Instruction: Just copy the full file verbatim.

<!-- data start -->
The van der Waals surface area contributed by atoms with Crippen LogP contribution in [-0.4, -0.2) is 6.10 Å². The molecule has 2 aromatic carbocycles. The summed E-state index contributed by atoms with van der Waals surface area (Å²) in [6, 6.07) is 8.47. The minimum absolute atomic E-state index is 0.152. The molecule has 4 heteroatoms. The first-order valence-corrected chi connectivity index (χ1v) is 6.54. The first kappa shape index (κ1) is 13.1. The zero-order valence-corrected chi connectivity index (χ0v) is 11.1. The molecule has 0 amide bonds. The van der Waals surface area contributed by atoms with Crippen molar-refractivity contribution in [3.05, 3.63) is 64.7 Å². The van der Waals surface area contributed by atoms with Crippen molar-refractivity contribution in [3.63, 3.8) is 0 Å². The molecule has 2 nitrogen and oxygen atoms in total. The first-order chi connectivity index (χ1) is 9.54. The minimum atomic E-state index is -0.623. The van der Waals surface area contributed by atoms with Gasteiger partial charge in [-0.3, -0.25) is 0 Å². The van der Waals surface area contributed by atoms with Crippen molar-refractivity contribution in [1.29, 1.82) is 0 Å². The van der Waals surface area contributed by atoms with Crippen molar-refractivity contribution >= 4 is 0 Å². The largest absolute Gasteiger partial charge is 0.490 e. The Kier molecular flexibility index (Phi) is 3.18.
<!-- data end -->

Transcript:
The van der Waals surface area contributed by atoms with Crippen LogP contribution in [-0.4, -0.2) is 6.10 Å². The molecule has 2 aromatic carbocycles. The summed E-state index contributed by atoms with van der Waals surface area (Å²) in [6, 6.07) is 8.47. The minimum absolute atomic E-state index is 0.152. The molecule has 4 heteroatoms. The first-order valence-corrected chi connectivity index (χ1v) is 6.54. The first kappa shape index (κ1) is 13.1. The zero-order valence-corrected chi connectivity index (χ0v) is 11.1. The molecule has 0 amide bonds. The van der Waals surface area contributed by atoms with Crippen molar-refractivity contribution in [3.05, 3.63) is 64.7 Å². The van der Waals surface area contributed by atoms with Crippen molar-refractivity contribution in [3.63, 3.8) is 0 Å². The molecule has 2 nitrogen and oxygen atoms in total. The first-order chi connectivity index (χ1) is 9.54. The minimum atomic E-state index is -0.623. The van der Waals surface area contributed by atoms with Gasteiger partial charge in [-0.3, -0.25) is 0 Å². The van der Waals surface area contributed by atoms with Crippen molar-refractivity contribution in [1.29, 1.82) is 0 Å². The van der Waals surface area contributed by atoms with Crippen molar-refractivity contribution >= 4 is 0 Å². The largest absolute Gasteiger partial charge is 0.490 e. The Kier molecular flexibility index (Phi) is 3.18.